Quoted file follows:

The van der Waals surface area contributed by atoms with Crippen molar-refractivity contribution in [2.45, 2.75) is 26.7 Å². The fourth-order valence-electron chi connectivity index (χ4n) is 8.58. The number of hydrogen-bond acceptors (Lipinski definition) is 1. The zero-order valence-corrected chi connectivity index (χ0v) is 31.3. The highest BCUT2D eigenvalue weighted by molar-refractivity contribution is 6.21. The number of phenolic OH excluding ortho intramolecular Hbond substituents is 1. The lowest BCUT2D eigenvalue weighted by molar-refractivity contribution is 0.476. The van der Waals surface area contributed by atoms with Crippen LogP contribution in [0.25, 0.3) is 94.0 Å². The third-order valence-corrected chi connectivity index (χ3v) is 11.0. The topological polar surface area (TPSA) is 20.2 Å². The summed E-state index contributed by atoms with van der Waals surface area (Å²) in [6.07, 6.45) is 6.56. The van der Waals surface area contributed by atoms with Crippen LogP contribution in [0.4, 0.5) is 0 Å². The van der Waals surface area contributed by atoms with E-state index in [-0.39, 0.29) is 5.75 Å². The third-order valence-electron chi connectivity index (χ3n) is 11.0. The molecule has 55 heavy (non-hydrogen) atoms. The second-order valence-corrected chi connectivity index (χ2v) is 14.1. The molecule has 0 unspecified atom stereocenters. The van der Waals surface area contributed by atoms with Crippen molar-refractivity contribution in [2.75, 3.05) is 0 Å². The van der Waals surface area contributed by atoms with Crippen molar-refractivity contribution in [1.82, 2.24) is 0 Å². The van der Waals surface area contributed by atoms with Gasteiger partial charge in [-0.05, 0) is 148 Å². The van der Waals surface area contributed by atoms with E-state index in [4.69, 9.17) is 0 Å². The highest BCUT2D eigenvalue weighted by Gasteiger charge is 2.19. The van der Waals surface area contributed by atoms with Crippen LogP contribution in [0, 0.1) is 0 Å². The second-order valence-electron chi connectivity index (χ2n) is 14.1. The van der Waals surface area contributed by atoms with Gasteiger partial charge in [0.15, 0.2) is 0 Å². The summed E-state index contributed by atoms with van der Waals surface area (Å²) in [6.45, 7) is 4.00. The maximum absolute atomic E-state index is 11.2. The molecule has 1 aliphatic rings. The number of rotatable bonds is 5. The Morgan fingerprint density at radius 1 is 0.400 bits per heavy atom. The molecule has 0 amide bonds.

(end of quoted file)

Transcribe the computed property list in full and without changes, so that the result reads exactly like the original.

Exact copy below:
The van der Waals surface area contributed by atoms with Crippen molar-refractivity contribution in [2.45, 2.75) is 26.7 Å². The fourth-order valence-electron chi connectivity index (χ4n) is 8.58. The number of hydrogen-bond acceptors (Lipinski definition) is 1. The zero-order valence-corrected chi connectivity index (χ0v) is 31.3. The highest BCUT2D eigenvalue weighted by molar-refractivity contribution is 6.21. The number of phenolic OH excluding ortho intramolecular Hbond substituents is 1. The lowest BCUT2D eigenvalue weighted by molar-refractivity contribution is 0.476. The van der Waals surface area contributed by atoms with Crippen LogP contribution in [0.25, 0.3) is 94.0 Å². The third-order valence-corrected chi connectivity index (χ3v) is 11.0. The topological polar surface area (TPSA) is 20.2 Å². The summed E-state index contributed by atoms with van der Waals surface area (Å²) in [6.07, 6.45) is 6.56. The van der Waals surface area contributed by atoms with Crippen LogP contribution in [0.4, 0.5) is 0 Å². The van der Waals surface area contributed by atoms with E-state index in [-0.39, 0.29) is 5.75 Å². The third-order valence-electron chi connectivity index (χ3n) is 11.0. The molecule has 55 heavy (non-hydrogen) atoms. The second-order valence-corrected chi connectivity index (χ2v) is 14.1. The molecule has 0 unspecified atom stereocenters. The van der Waals surface area contributed by atoms with Crippen molar-refractivity contribution in [2.75, 3.05) is 0 Å². The van der Waals surface area contributed by atoms with Crippen molar-refractivity contribution in [1.82, 2.24) is 0 Å². The van der Waals surface area contributed by atoms with Gasteiger partial charge in [-0.05, 0) is 148 Å². The van der Waals surface area contributed by atoms with E-state index in [4.69, 9.17) is 0 Å². The highest BCUT2D eigenvalue weighted by Gasteiger charge is 2.19. The van der Waals surface area contributed by atoms with Crippen LogP contribution in [0, 0.1) is 0 Å². The second-order valence-electron chi connectivity index (χ2n) is 14.1. The van der Waals surface area contributed by atoms with Gasteiger partial charge in [0.15, 0.2) is 0 Å². The summed E-state index contributed by atoms with van der Waals surface area (Å²) in [6.45, 7) is 4.00. The maximum absolute atomic E-state index is 11.2. The molecule has 1 aliphatic rings. The number of rotatable bonds is 5. The Morgan fingerprint density at radius 1 is 0.400 bits per heavy atom. The molecule has 0 amide bonds.